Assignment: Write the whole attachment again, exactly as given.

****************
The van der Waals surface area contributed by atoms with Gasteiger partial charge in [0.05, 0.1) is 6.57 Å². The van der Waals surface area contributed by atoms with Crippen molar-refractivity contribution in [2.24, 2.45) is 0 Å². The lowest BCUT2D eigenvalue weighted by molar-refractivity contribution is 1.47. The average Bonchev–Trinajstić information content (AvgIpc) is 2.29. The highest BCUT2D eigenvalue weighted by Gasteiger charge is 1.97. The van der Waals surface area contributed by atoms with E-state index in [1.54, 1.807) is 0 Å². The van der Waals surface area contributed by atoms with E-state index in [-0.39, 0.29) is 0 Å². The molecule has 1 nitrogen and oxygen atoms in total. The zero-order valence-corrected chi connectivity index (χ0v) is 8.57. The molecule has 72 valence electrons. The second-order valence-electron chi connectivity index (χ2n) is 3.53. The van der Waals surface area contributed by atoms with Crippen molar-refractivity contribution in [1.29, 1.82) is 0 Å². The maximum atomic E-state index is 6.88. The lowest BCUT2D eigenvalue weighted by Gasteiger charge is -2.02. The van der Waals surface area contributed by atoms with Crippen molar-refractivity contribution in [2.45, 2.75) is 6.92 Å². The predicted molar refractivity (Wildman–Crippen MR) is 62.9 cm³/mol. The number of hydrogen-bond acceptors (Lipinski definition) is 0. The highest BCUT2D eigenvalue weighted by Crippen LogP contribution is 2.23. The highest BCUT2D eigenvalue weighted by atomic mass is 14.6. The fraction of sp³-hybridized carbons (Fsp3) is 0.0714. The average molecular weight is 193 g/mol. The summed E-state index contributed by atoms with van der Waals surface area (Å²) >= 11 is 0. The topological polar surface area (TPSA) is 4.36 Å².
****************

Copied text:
The van der Waals surface area contributed by atoms with Gasteiger partial charge in [0.05, 0.1) is 6.57 Å². The van der Waals surface area contributed by atoms with Crippen molar-refractivity contribution in [2.24, 2.45) is 0 Å². The lowest BCUT2D eigenvalue weighted by molar-refractivity contribution is 1.47. The average Bonchev–Trinajstić information content (AvgIpc) is 2.29. The highest BCUT2D eigenvalue weighted by Gasteiger charge is 1.97. The van der Waals surface area contributed by atoms with E-state index in [1.54, 1.807) is 0 Å². The van der Waals surface area contributed by atoms with E-state index in [-0.39, 0.29) is 0 Å². The molecule has 1 nitrogen and oxygen atoms in total. The zero-order valence-corrected chi connectivity index (χ0v) is 8.57. The molecule has 72 valence electrons. The second-order valence-electron chi connectivity index (χ2n) is 3.53. The van der Waals surface area contributed by atoms with Crippen molar-refractivity contribution in [1.29, 1.82) is 0 Å². The maximum atomic E-state index is 6.88. The lowest BCUT2D eigenvalue weighted by Gasteiger charge is -2.02. The van der Waals surface area contributed by atoms with Crippen molar-refractivity contribution in [2.45, 2.75) is 6.92 Å². The predicted molar refractivity (Wildman–Crippen MR) is 62.9 cm³/mol. The number of hydrogen-bond acceptors (Lipinski definition) is 0. The highest BCUT2D eigenvalue weighted by Crippen LogP contribution is 2.23. The highest BCUT2D eigenvalue weighted by atomic mass is 14.6. The fraction of sp³-hybridized carbons (Fsp3) is 0.0714. The average molecular weight is 193 g/mol. The summed E-state index contributed by atoms with van der Waals surface area (Å²) >= 11 is 0. The topological polar surface area (TPSA) is 4.36 Å².